I thank Peter Aldous for securing the debate. He is a powerful advocate for our colleges as the chair of the all-party parliamentary group for further education and lifelong learning. It is clear that all contributors recognise the crucial role our colleges play. Many took the opportunity to specifically thank and acknowledge the work of their local colleges, and I have no doubt that all those contributions about the role of our colleges were genuinely felt.
As I know from my regular visits to Chesterfield College, our colleges are the providers of second chances. They are the home of about 30% of all apprenticeship learning and the focal point for our skills strategy. For so many, they are the road between school failure and academic and career success, and they have changed the life chances of people in my family. They are fundamental to our country having the skills it needs to cope with the twin threats to our economy of covid-19 and Brexit.
We have heard during this debate a familiar refrain: that our colleges have been ignored too long by successive Governments, and that they must finally be taken seriously. However, I somewhat take issue with that lazy characterisation, and with the suggestion that recent announcements by this Government constitute some kind of golden age of FE. In welcoming the campaigning zeal of the hon. Member for Waveney I also want to ensure that the record of this Government is properly put under the spotlight, because it is not a case of “it was ever thus”.
As was revealed by my recent written question, £2.61 billion was invested in further education capital expenditure in the final five years of the previous Labour Government. In the following five years, the Government reduced that spending in actual terms by a shocking 64%. In all, colleges have endured a decade of cuts amounting to a third of their budget, while attempting to continue to be at the forefront of equipping young people and adults in every area of the country with the skills they need to succeed. What is more, we have seen adult education funding slashed by 50% in real terms and appalling failure on careers guidance, and the Government announcement just this week that they were scrapping their “Get Help to Retrain” initiative—the centrepiece of the national retraining scheme—less than three years after it was announced should give us all pause for thought.
As we enter this period in which we are asked to believe that the Government have finally accepted the need for a skills-based economy, we do so in the shadow of the vindictive and destructive announcement that they are scrapping funding for the Unionlearn programme that their own assessment was so complimentary about. That is perhaps more revealing than 1,000 press releases. At the same time, we know that, just a few months ago, the Government sent £300 million of apprenticeship levy funds back to the Treasury. There is far more generous funding for the commitment-free kickstart programme than for apprenticeships, and Ben Bradley was absolutely right to say that SMEs are shut out of our apprenticeships far too often. The Association of Colleges has stated that colleges face a shortfall of £2 billion this academic year.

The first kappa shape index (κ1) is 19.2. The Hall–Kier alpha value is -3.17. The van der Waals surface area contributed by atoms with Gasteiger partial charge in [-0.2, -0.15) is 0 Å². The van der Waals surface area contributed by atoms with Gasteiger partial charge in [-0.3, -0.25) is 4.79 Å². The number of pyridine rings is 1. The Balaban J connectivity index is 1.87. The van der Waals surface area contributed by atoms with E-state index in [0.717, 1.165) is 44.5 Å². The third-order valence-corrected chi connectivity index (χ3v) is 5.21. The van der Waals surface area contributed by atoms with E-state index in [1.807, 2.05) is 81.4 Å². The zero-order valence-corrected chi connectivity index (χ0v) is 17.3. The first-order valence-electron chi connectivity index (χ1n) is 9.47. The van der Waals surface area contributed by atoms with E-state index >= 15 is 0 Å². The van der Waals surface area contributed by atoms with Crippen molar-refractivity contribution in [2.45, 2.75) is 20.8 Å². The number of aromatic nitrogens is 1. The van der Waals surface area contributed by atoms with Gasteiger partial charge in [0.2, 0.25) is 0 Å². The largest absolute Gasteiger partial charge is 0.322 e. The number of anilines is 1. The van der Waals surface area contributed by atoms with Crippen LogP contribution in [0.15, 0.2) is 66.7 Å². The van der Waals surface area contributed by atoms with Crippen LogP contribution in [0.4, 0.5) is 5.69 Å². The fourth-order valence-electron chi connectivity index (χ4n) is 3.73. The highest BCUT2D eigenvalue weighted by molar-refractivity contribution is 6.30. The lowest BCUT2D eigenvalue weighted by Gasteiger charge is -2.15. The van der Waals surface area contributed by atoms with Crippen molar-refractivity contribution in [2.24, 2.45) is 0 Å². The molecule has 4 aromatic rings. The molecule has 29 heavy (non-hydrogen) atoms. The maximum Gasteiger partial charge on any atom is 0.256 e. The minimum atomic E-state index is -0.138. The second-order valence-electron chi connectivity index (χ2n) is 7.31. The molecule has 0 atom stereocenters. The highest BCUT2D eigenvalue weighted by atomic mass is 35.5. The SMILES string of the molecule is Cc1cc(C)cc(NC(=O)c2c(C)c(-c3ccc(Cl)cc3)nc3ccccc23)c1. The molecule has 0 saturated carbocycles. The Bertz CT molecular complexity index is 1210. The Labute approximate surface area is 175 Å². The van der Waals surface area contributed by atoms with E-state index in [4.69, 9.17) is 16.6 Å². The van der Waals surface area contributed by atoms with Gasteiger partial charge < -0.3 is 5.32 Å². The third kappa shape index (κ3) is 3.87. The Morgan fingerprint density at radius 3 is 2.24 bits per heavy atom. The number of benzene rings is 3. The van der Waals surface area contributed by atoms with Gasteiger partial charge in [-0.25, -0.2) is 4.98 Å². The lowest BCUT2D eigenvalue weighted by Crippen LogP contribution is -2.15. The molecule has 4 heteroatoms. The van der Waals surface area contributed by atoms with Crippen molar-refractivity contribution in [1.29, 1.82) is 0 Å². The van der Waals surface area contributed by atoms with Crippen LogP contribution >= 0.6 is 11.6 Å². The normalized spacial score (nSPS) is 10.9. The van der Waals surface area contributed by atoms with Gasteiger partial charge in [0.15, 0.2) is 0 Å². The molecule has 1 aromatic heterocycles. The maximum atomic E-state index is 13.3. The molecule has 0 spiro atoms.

There is so much more to say about our further education sector, but unfortunately there is not the time in which to do it, so I will close with this: we need a Government that recognise that colleges are a fundamental part of our skills and economic ecosystem and that do not pit them against universities or even see them as opponents of the independent provider sector, but that see them working collaboratively across the piece. We need a Government that introduce policy based on evidence and then give policies a chance to work. We need a Government that are honest about the fact that the scale of funding cuts means that the current investment is a tiny step back up the mountain.
We need a properly resourced Department for Education that sees FE colleges working collaboratively with employers, universities, trade unions and Government schemes, and we need a Government that recognise that not all people can get careers advice from their father’s friends at the golf club. We need a skills system that works around real people’s lives and supports them to retrain without their families going hungry while they are doing so. Colleges are capable of playing the role we need them to, but not unless the Government show the humility and resolve to recognise where those colleges are starting from and what is required to help them back to the place they should be in: at the heart of a skills system relied on by employers, valued by learners and every bit as good as the very best in the world.
Minister, you have 10 minutes, in order to give the mover a brief opportunity to wind up.